Ukraine calling

15 kilometers – part five

The thaw

By Yevgenia “Jane” Laptii 

My name is Jane. I am a photographer from Ukraine. The war caught up with me when I was in my village, Cherkas’kiy Tyshky, with my grandfather and grandmother. We were occupied instantly on February 24, 2022, at 6 a.m.

15 kilometers is the distance that separated our village, which is under occupation by Russian forces, and Kharkiv, which is held by Ukrainian troops.

My village, which is between Kharkiv and the Russian border, is still under occupation. I managed to escape, but I spent twenty days there, which I will describe in this weekly column.

 


 

When the thaw set in, snow mixed with the soil, creating sticky mud. A rumor had started in our village that there was a humanitarian aid distribution. People started running, not knowing where to go and what to look for. I was outside. It was a temporary lull. Water was running down the icicles, and the sun was dazzling. It was the first day when I felt the breath of the spring. I was easy in my mind, even joyful. I wanted to live.

Somebody knocked on my gate. A neighbor was looking for me. She told me that someone was giving away meat, and I needed to run and get some. I knew I needed to go because we were running out of our provision, having five cats and a dog. My grandpa and grandma barely walked, thus I needed to go. Because no one knew when and whether, at all, it all is going to end.
Near the rural council, someone was giving out meat. To reach there, I needed to go through a cemetery. 

The cemetery of my childhood. A place where all the kids from my street played Kazaks and robbers (the Ukrainian version of cops and robbers). We would hide between the graves, run around and scream, and no one had ever forbidden us to play in the graveyard. My great-grandparents are buried there together with other relatives, including those that I have never met. It is my cemetery. My blood is there. My roots are there. Every time I had to walk through it, I would say hello to my great-grandparents. But this time I felt the graves were silent, they did not welcome me, they were outraged.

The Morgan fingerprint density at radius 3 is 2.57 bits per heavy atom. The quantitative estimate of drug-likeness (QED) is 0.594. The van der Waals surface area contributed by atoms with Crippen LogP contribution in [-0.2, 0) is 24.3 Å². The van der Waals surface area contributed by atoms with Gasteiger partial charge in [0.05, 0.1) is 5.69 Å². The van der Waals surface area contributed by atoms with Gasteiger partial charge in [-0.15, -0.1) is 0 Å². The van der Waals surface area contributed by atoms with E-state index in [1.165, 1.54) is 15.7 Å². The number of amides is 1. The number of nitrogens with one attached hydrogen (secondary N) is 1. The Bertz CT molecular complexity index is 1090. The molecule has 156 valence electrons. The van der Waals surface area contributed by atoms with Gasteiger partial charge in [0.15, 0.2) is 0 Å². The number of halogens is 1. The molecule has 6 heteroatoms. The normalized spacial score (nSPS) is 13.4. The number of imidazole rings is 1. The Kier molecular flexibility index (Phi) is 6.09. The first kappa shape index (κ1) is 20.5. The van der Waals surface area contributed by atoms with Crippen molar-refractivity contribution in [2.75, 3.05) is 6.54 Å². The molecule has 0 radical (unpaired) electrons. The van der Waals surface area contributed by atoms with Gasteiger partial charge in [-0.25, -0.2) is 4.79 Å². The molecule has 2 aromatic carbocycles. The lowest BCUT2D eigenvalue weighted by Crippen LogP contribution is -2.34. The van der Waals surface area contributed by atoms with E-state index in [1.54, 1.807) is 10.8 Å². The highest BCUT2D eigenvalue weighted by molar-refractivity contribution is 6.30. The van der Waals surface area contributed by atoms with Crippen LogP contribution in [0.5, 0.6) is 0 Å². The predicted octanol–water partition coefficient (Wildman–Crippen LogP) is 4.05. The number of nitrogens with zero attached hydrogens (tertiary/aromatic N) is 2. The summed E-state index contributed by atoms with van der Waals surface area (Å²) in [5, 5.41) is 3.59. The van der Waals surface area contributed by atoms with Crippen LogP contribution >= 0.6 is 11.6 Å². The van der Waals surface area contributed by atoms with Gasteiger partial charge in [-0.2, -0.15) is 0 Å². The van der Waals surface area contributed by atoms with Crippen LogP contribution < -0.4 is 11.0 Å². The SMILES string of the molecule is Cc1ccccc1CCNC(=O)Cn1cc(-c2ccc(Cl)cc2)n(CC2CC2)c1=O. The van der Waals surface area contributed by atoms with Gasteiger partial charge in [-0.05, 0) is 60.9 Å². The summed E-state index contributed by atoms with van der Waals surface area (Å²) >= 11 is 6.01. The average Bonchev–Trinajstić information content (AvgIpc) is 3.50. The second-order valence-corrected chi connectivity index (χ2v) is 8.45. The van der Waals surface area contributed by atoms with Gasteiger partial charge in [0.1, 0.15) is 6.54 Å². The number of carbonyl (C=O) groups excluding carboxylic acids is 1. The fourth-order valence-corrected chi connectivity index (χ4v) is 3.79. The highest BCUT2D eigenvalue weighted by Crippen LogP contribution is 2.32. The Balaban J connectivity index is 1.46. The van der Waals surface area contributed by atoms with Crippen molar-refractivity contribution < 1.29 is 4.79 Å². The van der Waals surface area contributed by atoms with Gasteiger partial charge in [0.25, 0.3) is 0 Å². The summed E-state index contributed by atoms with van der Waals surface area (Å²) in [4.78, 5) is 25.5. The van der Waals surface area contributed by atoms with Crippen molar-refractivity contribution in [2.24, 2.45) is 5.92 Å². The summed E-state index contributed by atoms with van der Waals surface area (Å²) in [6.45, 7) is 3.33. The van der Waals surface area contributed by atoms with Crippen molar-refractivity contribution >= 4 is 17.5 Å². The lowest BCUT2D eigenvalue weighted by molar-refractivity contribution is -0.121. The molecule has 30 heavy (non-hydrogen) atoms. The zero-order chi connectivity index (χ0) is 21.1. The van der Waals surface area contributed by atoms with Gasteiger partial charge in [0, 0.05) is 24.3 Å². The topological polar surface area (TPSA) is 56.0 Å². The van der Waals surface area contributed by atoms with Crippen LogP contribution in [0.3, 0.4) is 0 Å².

A delivery truck with the word “Denver” on the side was standing next to the rural council. It was the name of our meat factory. Soldiers had opened the truck full of meat. It stank of the blood of recently butchered cows.

The distribution had started. The soldiers held off; they did not want to muss their hands. Our men handled the carcasses for people. The soldiers had watched and filmed how our men gave carcasses to our people. Later, this story would be used in the media as a “gallant help from Russian soldiers to Ukrainian people”. Our meat. From our farm. That was brought by our delivery truck, and distributed by our men. 

I took a big piece of meat. It was around 10 kilograms, maybe more. It was still alive,  bleeding. I took it and went back home through the graveyard. The sun was baking me alive. Well-known walkways between the graves changed into the ford. My feet were sticking into the mud; the meat was dripping with blood. 

I was walking past my great-granddad’s grave and felt a lump in my throat.
“Grandpa, if you had seen what was happening to your land…what kind of shameful people tramp it down…”,  I thought.
Tears started flowing out of me. I was talking to my great-grandfather and crying for both the first time and the last time during the war. The good thing is that he died without seeing them raping his land. 

The meat was bleeding. I was crying. The mud was moving on the ground, warmed by the sun. The spring was at its full, but we did not want it. Hell! Life used to be exuberant here. It could all so easily be dead.

In the end, soldiers mined the cemetery and banned us from going there. They mined my ancestors, my history and my roots. What a depressing shame—without any virtue, respect—had come to our land. What an awful Jesuistic game. It is a good thing that my great-grandfather died. He was a man of high quality. He would not be able to tolerate this filth. 

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